FLOORCASH is a collection of four datasets all of which refer to social cash transfers. The single datasets are designed to enable the pursuit of distinct research questions and differ, among others, with respect to case selection, indicators, and data sources.
You can access the data sets here.
Please refer to FLOORCASH - the collection of four datasets - as:
Katrin Weible, Tobias Böger, John Berten, Moritz von Gliszczynski, Lutz Leisering (2015): FLOORCASH. Research Project FLOOR (FloorCash), Bielefeld University, Germany, funded by Deutsche Forschungsgemeinschaft, www.floorcash.org.
For references to single datasets (including the 2020 version of FLOORCASH-SocCit, which is the main dataset, in which most users will be interested) please use the suggested citation as indicated in the introduction to the datasets below.
The FLOORCASH-Basic dataset covers all identifiable social cash transfer programmes in all 148 developing countries and emerging economies outside of Europe as of 2012/2013. All independent, internationally recognized countries outside Europe and North America are included (as well as a few disputed territories), except a few countries which have constantly been assigned very high Human Development Index (HDI) scores over decades (Australia, New Zealand, Japan). For a list of the countries covered please click here.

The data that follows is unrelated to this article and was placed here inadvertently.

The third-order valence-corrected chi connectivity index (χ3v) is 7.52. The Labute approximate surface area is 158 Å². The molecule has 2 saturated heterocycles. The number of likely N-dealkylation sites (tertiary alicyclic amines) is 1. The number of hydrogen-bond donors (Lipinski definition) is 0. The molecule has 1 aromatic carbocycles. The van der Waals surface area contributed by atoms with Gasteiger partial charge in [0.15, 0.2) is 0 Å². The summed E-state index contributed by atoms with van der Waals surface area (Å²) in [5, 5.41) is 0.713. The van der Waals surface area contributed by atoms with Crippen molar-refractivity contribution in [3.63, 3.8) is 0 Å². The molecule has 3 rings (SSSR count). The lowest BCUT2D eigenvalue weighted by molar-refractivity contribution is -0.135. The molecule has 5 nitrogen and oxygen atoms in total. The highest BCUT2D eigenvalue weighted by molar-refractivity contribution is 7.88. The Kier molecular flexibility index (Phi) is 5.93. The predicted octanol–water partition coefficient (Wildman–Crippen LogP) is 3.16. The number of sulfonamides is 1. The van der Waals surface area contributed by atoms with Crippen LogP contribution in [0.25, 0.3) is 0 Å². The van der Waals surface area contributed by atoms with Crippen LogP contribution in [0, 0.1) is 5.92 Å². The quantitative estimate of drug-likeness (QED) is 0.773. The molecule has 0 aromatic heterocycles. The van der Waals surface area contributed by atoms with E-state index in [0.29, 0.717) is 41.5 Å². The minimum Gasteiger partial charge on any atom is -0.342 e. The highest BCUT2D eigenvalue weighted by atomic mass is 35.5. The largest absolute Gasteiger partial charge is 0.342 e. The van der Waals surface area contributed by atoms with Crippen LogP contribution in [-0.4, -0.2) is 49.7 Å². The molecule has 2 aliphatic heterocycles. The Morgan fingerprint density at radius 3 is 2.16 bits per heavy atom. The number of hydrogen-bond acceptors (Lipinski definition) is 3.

The dataset comprises 553 programmes and components of broader programmes, respectively, including borderline cases which might not be classified as social cash transfers. The selection of cases is restricted to those programmes which are administered at the national level (even if they are confined to selected regions of the country) and which are designed for national citizens. Public employment programmes (public works) are excluded, unless they imply a guaranteed payment even if work is not available within a certain period of time. For the definition of programmes covered see also "About social cash transfers".
The dataset includes both quantitative and qualitative indicators, covering a broad range of aspects, such as conditions of eligibility, benefits, implementation, institutional core features, evolution, and goals. For many indicators the data is provided in the form of text rather than in a computable form. Four kinds of sources fed into the dataset: 27 extant data collections on social security and social protection; 218 governmental documents and websites; 214 studies from the academic literature and policy papers; and 14 expert interviews.
Suggested citation: Katrin Weible, Tobias Böger, John Berten (2015): FLOORCASH-Basic. The basic dataset on social cash transfers in the global South, Version 2, Research Project FLOOR (FloorCash), Bielefeld University, Germany, funded by Deutsche Forschungsgemeinschaft, www.floorcash.org.